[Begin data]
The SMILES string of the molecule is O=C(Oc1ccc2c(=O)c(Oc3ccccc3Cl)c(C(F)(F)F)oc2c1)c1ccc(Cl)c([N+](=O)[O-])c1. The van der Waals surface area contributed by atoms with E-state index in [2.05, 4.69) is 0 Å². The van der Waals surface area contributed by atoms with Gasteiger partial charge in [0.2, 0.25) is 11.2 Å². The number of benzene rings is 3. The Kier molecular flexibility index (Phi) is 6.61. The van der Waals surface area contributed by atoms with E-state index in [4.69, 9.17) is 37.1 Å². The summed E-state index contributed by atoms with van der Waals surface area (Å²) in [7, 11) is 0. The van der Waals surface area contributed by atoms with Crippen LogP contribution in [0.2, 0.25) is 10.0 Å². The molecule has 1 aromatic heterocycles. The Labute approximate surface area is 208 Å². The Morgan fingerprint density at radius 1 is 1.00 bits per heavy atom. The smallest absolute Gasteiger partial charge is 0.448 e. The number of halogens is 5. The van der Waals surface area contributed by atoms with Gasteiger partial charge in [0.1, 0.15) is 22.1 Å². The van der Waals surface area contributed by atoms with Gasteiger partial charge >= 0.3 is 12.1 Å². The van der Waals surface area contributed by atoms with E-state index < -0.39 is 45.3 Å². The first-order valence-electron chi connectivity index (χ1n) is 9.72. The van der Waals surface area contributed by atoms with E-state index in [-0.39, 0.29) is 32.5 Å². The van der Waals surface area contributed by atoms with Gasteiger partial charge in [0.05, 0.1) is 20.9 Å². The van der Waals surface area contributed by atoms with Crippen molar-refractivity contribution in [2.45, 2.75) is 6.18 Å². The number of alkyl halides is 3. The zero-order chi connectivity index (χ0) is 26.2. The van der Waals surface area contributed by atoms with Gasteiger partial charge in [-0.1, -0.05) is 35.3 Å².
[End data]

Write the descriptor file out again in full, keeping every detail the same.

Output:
The SMILES string of the molecule is O=C(Oc1ccc2c(=O)c(Oc3ccccc3Cl)c(C(F)(F)F)oc2c1)c1ccc(Cl)c([N+](=O)[O-])c1. The van der Waals surface area contributed by atoms with E-state index in [2.05, 4.69) is 0 Å². The van der Waals surface area contributed by atoms with Gasteiger partial charge in [0.2, 0.25) is 11.2 Å². The number of benzene rings is 3. The Kier molecular flexibility index (Phi) is 6.61. The van der Waals surface area contributed by atoms with E-state index in [4.69, 9.17) is 37.1 Å². The summed E-state index contributed by atoms with van der Waals surface area (Å²) in [7, 11) is 0. The van der Waals surface area contributed by atoms with Crippen LogP contribution in [0.2, 0.25) is 10.0 Å². The molecule has 1 aromatic heterocycles. The Labute approximate surface area is 208 Å². The Morgan fingerprint density at radius 1 is 1.00 bits per heavy atom. The smallest absolute Gasteiger partial charge is 0.448 e. The number of halogens is 5. The van der Waals surface area contributed by atoms with Gasteiger partial charge in [0.1, 0.15) is 22.1 Å². The van der Waals surface area contributed by atoms with Gasteiger partial charge >= 0.3 is 12.1 Å². The van der Waals surface area contributed by atoms with E-state index < -0.39 is 45.3 Å². The first-order valence-electron chi connectivity index (χ1n) is 9.72. The van der Waals surface area contributed by atoms with E-state index in [-0.39, 0.29) is 32.5 Å². The van der Waals surface area contributed by atoms with Gasteiger partial charge in [0.05, 0.1) is 20.9 Å². The van der Waals surface area contributed by atoms with Crippen molar-refractivity contribution in [2.45, 2.75) is 6.18 Å². The number of alkyl halides is 3. The zero-order chi connectivity index (χ0) is 26.2. The van der Waals surface area contributed by atoms with Gasteiger partial charge in [-0.1, -0.05) is 35.3 Å².